AMERICAIN WHISKEY OR WHISKY
American whiskey and the people of the United States grew up together.
The young whiskey sour and "green", supported the men who conquered the Americas, and continues to control the taste of their descendants.
The Whiskey was originally spelled "Whisky" and it was made on the misty meadows of Scotland, today it is called "whiskey" in the US and Ireland and "Whisky" everywhere else because it is almost made in every country in the world, even though the United States are the largest producers.
American whiskey differs from its European counterparts not only by the taste and aroma but also by nature. It does not vary much from one area to another. While the Scotch is inimitably Scottish, Irish whiskey is a product of Ireland only, but the American whiskeys are classified by type and not by place of origin. Bourbon, rye (rye) and other types of Whisky can be made anywhere in the United States. Providing that they comply with legal standards and they pay taxes.
The Whisky is a grain alcohol.
Any grain is fine, but the US uses mainly corn and rye. Millet, sorghum and barley come after. At first the grain macerates in water to form a paste and is then baked at high pressure and then left to fermentation. What we obtain is a beer and it's called, Indeed, "distiller's beer". We produce "sweet mash whiskey" using selected yeasts to initiate fermentation, "sour mash whiskey" is obtained by using the residual Spent beer (or draft) of the earlier fermentation. Then, beer and draft are introduced at the pump in a huge continuous distillation and rectification apparatus.
According to the US law, the distillation-rectification process temperature should not go beyond 95 celsius degrees. Otherwise, the spirit loses all the grain characteristics and components and becomes a neutral spirit commonly called "silent spirit". Most whiskeys are distilled between 70 or 80 celsius degrees and some at 62.5°C only, which is the case of the best bourbons and ryes. After distillation, the Whiskey is diluted with water and put to aging. Bourbon is aged in oak barrels of which the inside is burnt. The Whiskey is bottled after a second dilution with water which brings the alcohol to 40 or 50 degrees.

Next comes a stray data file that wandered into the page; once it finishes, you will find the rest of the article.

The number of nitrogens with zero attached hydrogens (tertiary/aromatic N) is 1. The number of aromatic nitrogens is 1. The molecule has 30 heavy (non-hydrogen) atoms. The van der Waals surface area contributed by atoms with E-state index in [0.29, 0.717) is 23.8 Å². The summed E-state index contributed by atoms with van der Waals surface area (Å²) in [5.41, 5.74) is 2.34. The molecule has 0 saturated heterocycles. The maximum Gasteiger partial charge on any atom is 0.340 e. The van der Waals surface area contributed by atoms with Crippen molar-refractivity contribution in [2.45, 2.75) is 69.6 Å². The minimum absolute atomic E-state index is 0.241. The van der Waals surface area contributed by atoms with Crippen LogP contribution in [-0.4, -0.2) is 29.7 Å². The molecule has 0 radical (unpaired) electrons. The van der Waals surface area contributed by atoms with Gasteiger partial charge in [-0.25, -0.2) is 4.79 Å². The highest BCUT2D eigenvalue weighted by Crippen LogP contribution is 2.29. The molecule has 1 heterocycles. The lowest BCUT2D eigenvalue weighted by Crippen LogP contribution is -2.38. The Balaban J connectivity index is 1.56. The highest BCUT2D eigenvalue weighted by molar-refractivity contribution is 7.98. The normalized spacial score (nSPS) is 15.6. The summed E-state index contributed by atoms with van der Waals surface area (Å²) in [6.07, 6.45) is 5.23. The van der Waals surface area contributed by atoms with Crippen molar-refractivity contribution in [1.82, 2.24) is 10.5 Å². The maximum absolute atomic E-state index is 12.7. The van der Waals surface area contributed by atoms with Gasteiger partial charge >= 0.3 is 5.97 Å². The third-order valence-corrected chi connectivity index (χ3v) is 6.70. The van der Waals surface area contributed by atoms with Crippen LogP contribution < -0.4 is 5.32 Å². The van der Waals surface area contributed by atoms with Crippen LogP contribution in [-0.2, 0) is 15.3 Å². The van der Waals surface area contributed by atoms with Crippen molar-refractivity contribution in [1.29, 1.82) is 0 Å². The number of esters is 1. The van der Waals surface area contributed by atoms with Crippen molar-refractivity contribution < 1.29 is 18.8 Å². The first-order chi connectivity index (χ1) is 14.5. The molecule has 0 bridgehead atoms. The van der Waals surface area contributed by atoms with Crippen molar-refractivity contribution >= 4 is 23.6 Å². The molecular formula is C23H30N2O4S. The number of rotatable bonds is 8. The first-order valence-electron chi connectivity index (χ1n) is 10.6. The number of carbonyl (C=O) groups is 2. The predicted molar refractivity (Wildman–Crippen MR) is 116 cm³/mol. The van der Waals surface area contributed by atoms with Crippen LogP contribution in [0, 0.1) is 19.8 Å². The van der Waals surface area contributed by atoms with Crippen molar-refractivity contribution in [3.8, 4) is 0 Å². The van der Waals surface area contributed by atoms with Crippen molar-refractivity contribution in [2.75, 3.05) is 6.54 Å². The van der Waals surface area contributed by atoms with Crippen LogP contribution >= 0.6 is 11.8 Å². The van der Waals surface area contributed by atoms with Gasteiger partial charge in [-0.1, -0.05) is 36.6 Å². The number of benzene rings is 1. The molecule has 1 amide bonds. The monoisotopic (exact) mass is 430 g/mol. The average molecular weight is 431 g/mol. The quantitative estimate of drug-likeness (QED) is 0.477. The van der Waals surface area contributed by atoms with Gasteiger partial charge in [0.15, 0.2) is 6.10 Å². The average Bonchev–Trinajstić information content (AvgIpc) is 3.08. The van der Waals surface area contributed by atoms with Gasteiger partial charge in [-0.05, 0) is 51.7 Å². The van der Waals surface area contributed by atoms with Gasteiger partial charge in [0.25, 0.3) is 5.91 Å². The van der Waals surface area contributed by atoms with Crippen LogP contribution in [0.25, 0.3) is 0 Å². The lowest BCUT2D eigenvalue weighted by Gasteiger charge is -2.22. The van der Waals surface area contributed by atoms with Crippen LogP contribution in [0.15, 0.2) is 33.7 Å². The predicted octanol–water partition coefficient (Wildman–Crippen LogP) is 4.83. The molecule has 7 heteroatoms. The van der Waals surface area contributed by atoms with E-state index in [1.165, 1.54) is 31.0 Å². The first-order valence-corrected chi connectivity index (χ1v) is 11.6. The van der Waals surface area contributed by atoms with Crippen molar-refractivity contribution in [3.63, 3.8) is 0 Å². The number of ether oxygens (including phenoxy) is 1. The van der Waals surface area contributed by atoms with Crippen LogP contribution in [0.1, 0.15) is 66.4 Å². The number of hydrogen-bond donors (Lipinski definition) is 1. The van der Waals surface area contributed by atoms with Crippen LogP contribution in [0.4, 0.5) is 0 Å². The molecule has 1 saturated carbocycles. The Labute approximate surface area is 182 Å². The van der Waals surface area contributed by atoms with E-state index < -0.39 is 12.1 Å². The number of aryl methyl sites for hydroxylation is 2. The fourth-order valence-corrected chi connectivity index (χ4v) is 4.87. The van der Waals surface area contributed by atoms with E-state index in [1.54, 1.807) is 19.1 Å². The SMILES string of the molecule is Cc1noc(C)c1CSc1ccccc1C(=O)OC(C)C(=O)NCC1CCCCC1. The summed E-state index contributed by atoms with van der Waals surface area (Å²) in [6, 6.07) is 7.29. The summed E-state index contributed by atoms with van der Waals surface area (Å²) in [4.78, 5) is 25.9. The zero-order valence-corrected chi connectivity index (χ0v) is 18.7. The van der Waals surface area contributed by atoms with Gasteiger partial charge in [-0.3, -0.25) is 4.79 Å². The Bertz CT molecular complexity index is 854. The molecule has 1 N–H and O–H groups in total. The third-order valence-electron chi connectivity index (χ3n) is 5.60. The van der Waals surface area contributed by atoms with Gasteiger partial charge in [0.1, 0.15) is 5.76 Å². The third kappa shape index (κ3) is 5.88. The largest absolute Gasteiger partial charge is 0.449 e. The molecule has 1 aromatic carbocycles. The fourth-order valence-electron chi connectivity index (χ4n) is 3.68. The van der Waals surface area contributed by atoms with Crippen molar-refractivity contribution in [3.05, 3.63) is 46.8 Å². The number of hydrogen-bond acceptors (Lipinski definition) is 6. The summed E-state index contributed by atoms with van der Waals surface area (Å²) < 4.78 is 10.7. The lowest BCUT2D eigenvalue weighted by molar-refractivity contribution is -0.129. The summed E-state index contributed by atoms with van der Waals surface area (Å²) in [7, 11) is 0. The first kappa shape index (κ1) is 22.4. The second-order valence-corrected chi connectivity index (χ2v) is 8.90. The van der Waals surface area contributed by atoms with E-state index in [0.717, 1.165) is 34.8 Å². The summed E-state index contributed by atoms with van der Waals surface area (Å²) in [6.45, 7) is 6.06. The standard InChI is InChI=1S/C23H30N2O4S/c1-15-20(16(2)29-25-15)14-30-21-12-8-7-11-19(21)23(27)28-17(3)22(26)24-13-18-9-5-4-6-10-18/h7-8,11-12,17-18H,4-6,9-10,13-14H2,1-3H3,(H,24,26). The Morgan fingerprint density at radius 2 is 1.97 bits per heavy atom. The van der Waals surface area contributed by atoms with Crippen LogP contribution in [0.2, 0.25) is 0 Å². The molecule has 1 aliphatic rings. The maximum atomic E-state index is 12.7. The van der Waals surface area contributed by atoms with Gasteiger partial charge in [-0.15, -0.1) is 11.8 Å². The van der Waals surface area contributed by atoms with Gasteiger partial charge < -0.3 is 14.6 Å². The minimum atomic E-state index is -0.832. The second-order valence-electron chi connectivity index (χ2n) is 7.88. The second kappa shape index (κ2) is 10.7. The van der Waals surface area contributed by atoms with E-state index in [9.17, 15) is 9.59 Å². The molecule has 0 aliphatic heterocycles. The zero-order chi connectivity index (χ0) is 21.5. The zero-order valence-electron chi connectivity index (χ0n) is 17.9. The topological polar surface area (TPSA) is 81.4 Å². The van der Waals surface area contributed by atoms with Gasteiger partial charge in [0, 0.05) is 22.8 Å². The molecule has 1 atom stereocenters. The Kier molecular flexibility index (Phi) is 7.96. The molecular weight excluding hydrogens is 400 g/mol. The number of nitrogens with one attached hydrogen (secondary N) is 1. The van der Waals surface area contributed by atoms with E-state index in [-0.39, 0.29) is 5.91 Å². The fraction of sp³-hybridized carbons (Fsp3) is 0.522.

Nobody exactly knows where the idea of using burnt-stave barrels comes from. According to a legend, a warehouse fire in the West Indies left some barrels partially burned. For lack of better barrels, we used it again, and the rum aged in these barrels turned out to be so much better that using burned barrels became common for rum and whiskey. Burned wood enhances and softens the alcohol to which it gives body and color.
Whiskey of which the distillation is held 80 Celsius degrees and has aged at least two years in new oak burnt-barrels. The Straight Corn Whiskey can be aged in used and unburned barrels. The Straight Whiskeys found on the market are generally Straight Bourbons or Straight Ryes.
Blend containing at least 20% of Straight Whiskey at 50% and another Whiskey or neutral spirits, or both, and bottled at 40 degrees minimum. It is possible to add a small amount of Xérès as mixing agent (2.5% max.).
TYPES OF WHISKEY